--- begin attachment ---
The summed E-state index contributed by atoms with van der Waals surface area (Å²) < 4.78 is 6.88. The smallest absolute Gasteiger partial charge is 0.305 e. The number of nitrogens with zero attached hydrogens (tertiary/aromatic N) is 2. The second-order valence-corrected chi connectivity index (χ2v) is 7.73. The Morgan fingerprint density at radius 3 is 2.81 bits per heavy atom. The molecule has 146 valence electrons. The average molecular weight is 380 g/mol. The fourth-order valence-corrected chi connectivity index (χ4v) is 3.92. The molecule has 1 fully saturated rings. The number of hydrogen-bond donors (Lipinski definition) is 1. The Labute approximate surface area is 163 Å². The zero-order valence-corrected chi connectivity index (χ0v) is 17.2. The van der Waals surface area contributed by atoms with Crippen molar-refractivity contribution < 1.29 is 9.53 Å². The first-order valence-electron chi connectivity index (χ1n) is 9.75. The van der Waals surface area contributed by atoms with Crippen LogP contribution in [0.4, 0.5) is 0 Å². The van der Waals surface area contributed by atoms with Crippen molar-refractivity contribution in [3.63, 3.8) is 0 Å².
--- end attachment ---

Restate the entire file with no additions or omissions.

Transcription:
The summed E-state index contributed by atoms with van der Waals surface area (Å²) < 4.78 is 6.88. The smallest absolute Gasteiger partial charge is 0.305 e. The number of nitrogens with zero attached hydrogens (tertiary/aromatic N) is 2. The second-order valence-corrected chi connectivity index (χ2v) is 7.73. The Morgan fingerprint density at radius 3 is 2.81 bits per heavy atom. The molecule has 146 valence electrons. The average molecular weight is 380 g/mol. The fourth-order valence-corrected chi connectivity index (χ4v) is 3.92. The molecule has 1 fully saturated rings. The number of hydrogen-bond donors (Lipinski definition) is 1. The Labute approximate surface area is 163 Å². The zero-order valence-corrected chi connectivity index (χ0v) is 17.2. The van der Waals surface area contributed by atoms with Crippen molar-refractivity contribution < 1.29 is 9.53 Å². The first-order valence-electron chi connectivity index (χ1n) is 9.75. The van der Waals surface area contributed by atoms with Crippen LogP contribution in [0.4, 0.5) is 0 Å². The van der Waals surface area contributed by atoms with Crippen molar-refractivity contribution in [3.63, 3.8) is 0 Å².